Unfortunately there is no clear response to this question. In the French study by Barlogie et al. (2006), patients with del13 apparently did not benefit from thalidomide maintenance, but at the time of this trial other abnormalities that are frequently associated with del(13), such as t(4;14) or 17p del, were not routinely studied.12 We know now that the negative prognostic impact of del(13) is mostly a result of these two additional abnormalities.23 We have no published data on the impact of thalidomide in this subgroup of patients with these poor-risk abnormalities, although in a preliminary report (Lokhorst et al., 2008), thalidomide appeared to perform poorly in patients with del(17p).17
In the updated analysis of the Arkansas study by Adelkefi et al. (2009), thalidomide significantly improved OS of patients with cytogenetic abnormalities as defined by conventional karyotyping.18 This heterogeneous subgroup of patients generally is considered as poor-risk, since the possibility of studying mitoses is associated with a more proliferative disease.
Finally, in the studies by Attal et al. (2006) and Morgan et al. (2008), only patients who did not achieve at least a very good partial response (VGPR) after transplant benefitted from thalidomide maintenance,12,16 but this was not confirmed by Spencer et al. (2009).15

Does thalidomide act as a maintenance or consolidation therapy?

In all the studies reviewed, the PFS prolongation was associated with a CR or CR/VGPR increase. Moreover, the fact that patients who showed CR after ASCT did not benefit from thalidomide in at least two of the studies could mean that thalidomide might act more by increasing the post-ASCT CR rate than by controlling the residual clone. In other words, post-ASCT thalidomide might be considered as a consolidation therapy, and might be administered with the objective of further decreasing the tumor burden. If this is true, we still have to determine the optimal level of response. Is CR with negative immunofixation the requested level or should we try to obtain higher levels of response (stringent response, immunophenotypic response, or even molecular response)?
This important question should be addressed in future trials. To date, Paiva et al. (2008) have shown that immunophenotypic CR, as assessed by multi-parameter flow cytometry, is associated with a better outcome than CR as defined only by immunofixation.24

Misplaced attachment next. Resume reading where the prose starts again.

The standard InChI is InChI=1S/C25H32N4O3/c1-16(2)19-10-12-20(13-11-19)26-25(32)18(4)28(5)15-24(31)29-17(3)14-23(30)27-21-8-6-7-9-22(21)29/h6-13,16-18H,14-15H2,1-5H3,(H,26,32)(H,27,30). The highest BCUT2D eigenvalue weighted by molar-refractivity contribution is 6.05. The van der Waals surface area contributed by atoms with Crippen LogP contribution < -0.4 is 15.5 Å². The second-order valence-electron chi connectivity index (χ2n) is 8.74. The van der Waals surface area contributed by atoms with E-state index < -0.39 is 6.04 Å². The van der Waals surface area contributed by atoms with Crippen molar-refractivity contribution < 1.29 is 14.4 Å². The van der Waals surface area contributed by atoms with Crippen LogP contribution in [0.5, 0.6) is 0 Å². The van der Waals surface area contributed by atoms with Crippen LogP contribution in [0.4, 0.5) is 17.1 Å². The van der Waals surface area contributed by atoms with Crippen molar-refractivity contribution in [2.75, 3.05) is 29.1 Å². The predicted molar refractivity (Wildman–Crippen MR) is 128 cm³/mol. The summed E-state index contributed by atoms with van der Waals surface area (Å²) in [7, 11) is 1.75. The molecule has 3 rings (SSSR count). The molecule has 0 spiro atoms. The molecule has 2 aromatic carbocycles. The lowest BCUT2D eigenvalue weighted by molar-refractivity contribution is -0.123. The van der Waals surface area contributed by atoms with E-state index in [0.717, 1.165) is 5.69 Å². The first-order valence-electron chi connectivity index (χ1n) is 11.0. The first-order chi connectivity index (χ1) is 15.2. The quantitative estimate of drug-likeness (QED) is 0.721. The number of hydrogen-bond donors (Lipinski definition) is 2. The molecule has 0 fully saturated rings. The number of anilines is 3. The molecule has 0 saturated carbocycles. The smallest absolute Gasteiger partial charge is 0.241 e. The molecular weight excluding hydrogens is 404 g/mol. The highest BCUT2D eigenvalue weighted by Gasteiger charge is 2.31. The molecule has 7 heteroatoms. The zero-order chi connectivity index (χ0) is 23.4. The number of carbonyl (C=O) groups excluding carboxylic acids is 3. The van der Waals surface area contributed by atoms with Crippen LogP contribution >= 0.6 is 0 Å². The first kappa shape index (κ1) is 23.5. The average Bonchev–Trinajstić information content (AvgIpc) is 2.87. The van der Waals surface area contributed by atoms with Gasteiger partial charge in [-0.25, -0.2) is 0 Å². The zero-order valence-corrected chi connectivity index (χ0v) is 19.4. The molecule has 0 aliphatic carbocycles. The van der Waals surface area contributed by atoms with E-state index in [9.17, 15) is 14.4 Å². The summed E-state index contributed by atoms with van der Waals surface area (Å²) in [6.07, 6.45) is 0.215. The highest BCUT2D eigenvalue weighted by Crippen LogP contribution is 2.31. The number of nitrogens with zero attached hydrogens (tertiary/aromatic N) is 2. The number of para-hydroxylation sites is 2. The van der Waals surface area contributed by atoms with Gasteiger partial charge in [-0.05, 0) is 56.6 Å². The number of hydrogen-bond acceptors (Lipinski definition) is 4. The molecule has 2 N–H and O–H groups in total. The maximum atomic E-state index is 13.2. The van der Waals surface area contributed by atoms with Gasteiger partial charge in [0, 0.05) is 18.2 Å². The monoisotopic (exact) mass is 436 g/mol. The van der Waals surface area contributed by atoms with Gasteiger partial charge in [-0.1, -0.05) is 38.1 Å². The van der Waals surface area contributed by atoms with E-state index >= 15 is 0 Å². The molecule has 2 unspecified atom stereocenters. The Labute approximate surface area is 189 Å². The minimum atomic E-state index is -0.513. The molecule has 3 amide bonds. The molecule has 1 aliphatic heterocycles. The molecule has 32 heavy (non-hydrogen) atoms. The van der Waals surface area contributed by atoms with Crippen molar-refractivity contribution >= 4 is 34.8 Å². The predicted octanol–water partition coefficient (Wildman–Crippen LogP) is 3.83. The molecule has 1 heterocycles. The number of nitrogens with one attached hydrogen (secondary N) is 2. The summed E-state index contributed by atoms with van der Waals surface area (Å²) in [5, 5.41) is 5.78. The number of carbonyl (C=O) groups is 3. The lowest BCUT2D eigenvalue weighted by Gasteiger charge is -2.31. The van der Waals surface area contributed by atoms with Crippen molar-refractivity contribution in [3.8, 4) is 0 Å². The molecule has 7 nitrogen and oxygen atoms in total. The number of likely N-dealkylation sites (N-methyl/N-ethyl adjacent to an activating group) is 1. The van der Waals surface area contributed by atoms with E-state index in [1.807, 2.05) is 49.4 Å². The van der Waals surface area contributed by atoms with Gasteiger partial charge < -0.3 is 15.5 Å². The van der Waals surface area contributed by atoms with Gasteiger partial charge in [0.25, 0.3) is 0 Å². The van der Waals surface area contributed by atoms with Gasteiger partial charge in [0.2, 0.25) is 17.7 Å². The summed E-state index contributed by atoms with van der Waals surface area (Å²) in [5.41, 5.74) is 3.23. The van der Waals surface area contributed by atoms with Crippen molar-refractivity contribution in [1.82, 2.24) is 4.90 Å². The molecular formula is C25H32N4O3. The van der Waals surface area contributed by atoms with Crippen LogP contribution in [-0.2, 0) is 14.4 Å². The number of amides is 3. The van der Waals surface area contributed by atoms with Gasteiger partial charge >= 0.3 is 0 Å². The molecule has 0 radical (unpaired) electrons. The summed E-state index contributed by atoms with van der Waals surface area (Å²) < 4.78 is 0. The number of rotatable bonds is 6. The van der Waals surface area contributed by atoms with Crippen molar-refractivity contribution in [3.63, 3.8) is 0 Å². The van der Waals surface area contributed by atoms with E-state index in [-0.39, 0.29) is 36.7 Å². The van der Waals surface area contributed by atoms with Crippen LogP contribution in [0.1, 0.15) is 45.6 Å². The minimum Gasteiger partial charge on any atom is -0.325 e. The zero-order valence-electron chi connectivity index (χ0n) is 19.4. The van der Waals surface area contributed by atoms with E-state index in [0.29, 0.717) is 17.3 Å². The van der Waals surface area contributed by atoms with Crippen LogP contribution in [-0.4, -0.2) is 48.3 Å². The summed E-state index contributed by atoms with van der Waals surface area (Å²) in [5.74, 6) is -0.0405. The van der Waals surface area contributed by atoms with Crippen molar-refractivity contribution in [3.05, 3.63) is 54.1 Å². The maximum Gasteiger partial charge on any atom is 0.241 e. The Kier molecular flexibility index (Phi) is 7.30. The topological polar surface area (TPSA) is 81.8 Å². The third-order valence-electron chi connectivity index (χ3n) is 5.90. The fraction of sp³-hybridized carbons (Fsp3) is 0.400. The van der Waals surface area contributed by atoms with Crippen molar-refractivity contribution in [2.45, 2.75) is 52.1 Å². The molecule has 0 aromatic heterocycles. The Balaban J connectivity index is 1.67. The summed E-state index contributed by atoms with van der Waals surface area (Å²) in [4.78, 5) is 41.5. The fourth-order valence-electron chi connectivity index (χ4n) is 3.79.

Other novel agents as maintenance therapy after autologous stem-cell transplantation

Lenalidomide, which is better tolerated than thalidomide and can be prescribed safely for long periods of time, appears to be an ideal candidate for maintenance therapy. However, this agent is more myelotoxic than thalidomide and the optimal dose of lenalidomide after high-dose therapy is not known. Two large randomized trials from the Intergroupe Francophone du Myelome (IFM ) and the Cancer and Acute Leukemia Group B (CALGB) groups have tested lenalidomide as maintenance after ASCT, but results of these studies are not available.
In addition, bortezomib has been evaluated in this setting by Morgan et al. (2008) and Paiva et al. (2008).16,24 Since bortezomib is associated with a high incidence of peripheral neuropathy when used on a bi-weekly schedule at a dose of 1.3 mg/m2, the issue of the toxicity/efficacy ratio is crucial.
If the objective of post-ASCT therapy is to increase the level of response with a consolidation effect further, short-term treatment with combinations of novel agents might be attractive as well. Ladetto et al. (2008) recently showed encouraging results with four courses of consolidation treatment with bortezomib-thalidomide-dexamethasone.25 In this study, six out of 24 patients, who were at least in VGPR after ASCT, achieved molecular remissions and none of them had a relapse with a median follow-up of 26 months.